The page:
Investment bonds as a alternative to super
The key features of investment bonds and why they can be complementary to an SMSF.
An often-overlooked investment which can offer investors significant tax advantages in these uncertain times is an investment bond, also sometimes called an insurance bond.
An investment bond is essentially a flexible savings product that can grow investors’ money over time, coupled with certain tax advantages.
Under most conditions, the income earned in the investment bond is taxed within the fund at the ordinary business tax rate (currently 30 per cent). Therefore an investment bond can offer investors an attractive alternative to superannuation for saving for retirement.
Indeed, investment bonds are very complementary to SMSFs, and it can make a lot of sense for people to have both structures running in tandem.
One key benefit for those approaching retirement is that there is no limit on how much can be put into an investment bond at establishment. So investors who are selling a major asset as they get close to retirement – such as a business or the family home – can put as much of the money into an investment bond as they want, with no concerns of breaching caps. This contrasts with superannuation, where there are very stringent caps on how much can be contributed each year.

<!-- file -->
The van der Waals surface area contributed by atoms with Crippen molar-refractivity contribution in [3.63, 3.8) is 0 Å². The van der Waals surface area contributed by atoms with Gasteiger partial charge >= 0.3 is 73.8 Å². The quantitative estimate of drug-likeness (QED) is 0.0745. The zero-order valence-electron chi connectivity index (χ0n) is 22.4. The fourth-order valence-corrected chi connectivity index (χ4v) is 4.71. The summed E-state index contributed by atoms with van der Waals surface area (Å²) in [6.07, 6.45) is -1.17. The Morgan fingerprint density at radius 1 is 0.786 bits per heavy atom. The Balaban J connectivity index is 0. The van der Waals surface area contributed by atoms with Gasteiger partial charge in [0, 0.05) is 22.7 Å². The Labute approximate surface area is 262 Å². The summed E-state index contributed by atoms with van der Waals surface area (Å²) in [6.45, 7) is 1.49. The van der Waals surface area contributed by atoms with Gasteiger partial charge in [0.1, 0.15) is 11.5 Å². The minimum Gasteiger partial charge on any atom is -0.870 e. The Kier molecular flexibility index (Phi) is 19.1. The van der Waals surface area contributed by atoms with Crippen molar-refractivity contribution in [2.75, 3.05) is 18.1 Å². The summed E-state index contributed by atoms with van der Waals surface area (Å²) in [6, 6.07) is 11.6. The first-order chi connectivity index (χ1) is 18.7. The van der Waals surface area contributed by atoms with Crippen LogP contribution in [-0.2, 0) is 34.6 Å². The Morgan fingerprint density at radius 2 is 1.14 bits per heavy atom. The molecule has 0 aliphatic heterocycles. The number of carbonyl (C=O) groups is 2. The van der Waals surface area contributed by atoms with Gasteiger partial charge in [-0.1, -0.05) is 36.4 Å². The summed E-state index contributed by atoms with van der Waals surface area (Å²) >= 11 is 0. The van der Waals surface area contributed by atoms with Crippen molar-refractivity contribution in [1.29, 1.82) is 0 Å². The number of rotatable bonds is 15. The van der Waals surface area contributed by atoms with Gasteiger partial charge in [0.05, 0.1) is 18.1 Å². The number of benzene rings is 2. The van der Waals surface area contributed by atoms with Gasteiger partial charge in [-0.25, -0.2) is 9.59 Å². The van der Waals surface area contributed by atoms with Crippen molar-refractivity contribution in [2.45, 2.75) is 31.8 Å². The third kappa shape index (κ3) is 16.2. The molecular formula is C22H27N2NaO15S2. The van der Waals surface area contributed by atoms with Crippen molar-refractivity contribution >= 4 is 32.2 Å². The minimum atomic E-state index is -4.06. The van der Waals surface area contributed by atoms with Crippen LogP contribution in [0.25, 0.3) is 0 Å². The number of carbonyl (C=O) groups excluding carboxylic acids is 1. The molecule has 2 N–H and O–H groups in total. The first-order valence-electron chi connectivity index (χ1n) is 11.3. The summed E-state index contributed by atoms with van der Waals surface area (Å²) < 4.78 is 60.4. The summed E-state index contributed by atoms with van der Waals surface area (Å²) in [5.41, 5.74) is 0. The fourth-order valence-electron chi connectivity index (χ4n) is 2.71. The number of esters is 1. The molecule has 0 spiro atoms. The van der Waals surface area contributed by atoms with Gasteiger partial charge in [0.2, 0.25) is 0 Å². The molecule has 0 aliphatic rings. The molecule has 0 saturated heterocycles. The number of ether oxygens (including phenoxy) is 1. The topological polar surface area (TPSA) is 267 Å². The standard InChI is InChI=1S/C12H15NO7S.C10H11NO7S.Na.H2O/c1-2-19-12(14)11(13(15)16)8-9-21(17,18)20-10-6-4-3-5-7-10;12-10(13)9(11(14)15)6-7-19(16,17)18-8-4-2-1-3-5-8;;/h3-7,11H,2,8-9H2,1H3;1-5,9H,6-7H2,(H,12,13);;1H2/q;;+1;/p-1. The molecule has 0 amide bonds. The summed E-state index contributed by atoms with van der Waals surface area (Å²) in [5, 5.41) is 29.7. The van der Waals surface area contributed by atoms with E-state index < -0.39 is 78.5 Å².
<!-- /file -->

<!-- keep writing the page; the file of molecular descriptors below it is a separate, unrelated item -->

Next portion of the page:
But there are other advantages as well.
Investment bonds key features
First let’s look at the key features of an investment bond. The first is the 10-year tax rule, which is a tax incentive specific to investment bonds due to their heritage as a product offered by friendly societies. This allows income earned in the bond to be taxed at 30 per cent and paid for by the issuer – that is, paid in the bond.
This means investors do not need to declare any income accrued, or capital gains tax earned, in their personal tax return. If they keep the investment bond running and don’t make a withdrawal until after 10 years, then they also don’t need to pay tax on income from their withdrawal.